© 2024 WOSU Public Media
Play Live Radio
Next Up:
0:00 0:00
Available On Air Stations

Democrats Pressured To Make Iowa Caucuses More Accessible


The Iowa caucuses are on Monday. Voters are going to go to school gyms, churches and other meeting places across the state. Democrats in Iowa have been under pressure to make their caucuses more accessible.

NPR's Juana Summers is in Des Moines. Good morning, Juana.


KING: So Democrats are facing some criticism. In what ways is caucusing not accessible to some people?

SUMMERS: So caucusing is a pretty involved process. Voters have to show up in person at a specific time at a specific location to participate in the process. And they can expect to spend some time - even multiple hours - at that location. And for some people, as you might expect, that can be problematic - folks who have to go to work or need to be in class, those who can't get child care or who don't have transportation to get to their caucus site.

Now, there was talk early on about Democrats hosting virtual caucuses. Those would allow Iowans to call in or caucus through a video chat. But that idea was scrapped late last year because of cybersecurity concerns. Now, instead, the Democratic Party is using an expanded satellite caucusing system. They're just shy of 90 satellite caucus sites, most of those in Iowa. And the party has also added more staff in order to help the process run more smoothly.

KING: OK. So there are some things here that make caucusing difficult - work and child care are certainly not small things. The Democrats can't do much about that. But the party is trying to do something for a specific group of people, right? Tell us who they are.

SUMMERS: That's right. So one person I spoke to is Emmanuel Smith. They rely on a wheelchair and have chronic pain and work for the advocacy group Disability Rights Iowa. I spoke to them about their 2016 experience. And they told me it took them more than an hour to reach their caucus site and that once they got there, there wasn't enough space to maneuver their wheelchair, even to get to the bathroom. And all told, their caucus process took more than two hours, which is tough if you suffer from fatigue. So this year, Emmanuel told me that they applied to have a satellite caucus site in their apartment building.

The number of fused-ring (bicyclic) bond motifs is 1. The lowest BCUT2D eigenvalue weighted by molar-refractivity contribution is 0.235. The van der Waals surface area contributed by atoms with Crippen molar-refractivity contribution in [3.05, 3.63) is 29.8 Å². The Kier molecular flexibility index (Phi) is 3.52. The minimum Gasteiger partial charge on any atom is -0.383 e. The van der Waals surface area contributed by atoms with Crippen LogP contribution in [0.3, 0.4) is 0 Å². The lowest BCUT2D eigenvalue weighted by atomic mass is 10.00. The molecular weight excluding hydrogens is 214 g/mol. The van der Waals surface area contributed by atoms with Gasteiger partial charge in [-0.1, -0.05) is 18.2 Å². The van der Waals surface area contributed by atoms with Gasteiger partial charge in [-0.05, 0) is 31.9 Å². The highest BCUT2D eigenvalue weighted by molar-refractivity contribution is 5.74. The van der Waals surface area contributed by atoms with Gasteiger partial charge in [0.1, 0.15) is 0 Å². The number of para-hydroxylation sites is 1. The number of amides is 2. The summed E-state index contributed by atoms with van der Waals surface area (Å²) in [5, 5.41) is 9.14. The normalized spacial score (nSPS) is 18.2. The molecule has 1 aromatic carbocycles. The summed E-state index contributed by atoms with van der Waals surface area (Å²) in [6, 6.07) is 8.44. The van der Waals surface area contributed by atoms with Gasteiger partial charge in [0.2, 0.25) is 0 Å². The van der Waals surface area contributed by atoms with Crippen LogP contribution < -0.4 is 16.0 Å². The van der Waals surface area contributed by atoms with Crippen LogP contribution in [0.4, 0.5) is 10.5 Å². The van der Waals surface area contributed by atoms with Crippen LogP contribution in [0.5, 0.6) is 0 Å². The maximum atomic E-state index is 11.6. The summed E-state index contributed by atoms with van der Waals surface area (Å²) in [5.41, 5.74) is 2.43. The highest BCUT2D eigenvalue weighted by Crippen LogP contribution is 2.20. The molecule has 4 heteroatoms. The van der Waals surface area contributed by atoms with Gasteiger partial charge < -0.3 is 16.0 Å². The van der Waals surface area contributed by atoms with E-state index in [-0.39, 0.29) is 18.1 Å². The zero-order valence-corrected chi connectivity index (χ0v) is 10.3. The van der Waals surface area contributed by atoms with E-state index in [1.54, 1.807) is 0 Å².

EMMANUEL SMITH: Having a satellite location in my apartment building was one of the only ways I knew to at least give me a good chance of being able to attend - not a guarantee but prevent, you know, the long commutes and different issues I've encountered in previous years.

SUMMERS: Smith and other folks I talked to were really explicit about one point. While the satellite caucuses are a positive step, they're a Band-Aid; they're not a solution. And they still want to see more systemic changes to the caucuses so that people like them can fully participate and they don't feel disenfranchised.

KING: I know that you've also been reporting on the immigrant population in Iowa, which is growing, especially the Latino population. Is the language barrier a problem for participation?

SUMMERS: Yeah, it really is. This process itself is a community meeting that involves trying to persuade your neighbor to vote for your candidate of choice, so language is really important and can be a huge barrier. You know, the state is home to roughly 194,000 Latinos, and some, not all, rely on the Spanish language.

And this year, there are about a half dozen Spanish language satellite caucus sites. Marlu Abarca is running one of them. She's lived in Iowa for a decade, and so she told me she gets why this tradition is so special. But she also told me that one of the big challenges is that caucusing itself doesn't translate into Spanish.

MARLU ABARCA: (Speaking Spanish) Caucus - or just caucus, more and more Spanish speakers are becoming familiar with the term. But there's no other word.

SUMMERS: So that really creates this twofold problem. You've got to explain what the process is to get people who may not speak much English involved, and then you've got to walk them through the issues they'll face when they're actually on a caucus site. And across all these groups, people told me that they believe the party has been great at handling issues on an individual basis, but they're hoping in years to come more systemic changes will make this process more empowering and accessible for everyone.

KING: NPR's Juana Summers in Des Moines. Thanks so much.

SUMMERS: Thank you.

(SOUNDBITE OF MUSIC) Transcript provided by NPR, Copyright NPR.

Juana Summers is a political correspondent for NPR covering race, justice and politics. She has covered politics since 2010 for publications including Politico, CNN and The Associated Press. She got her start in public radio at KBIA in Columbia, Mo., and also previously covered Congress for NPR.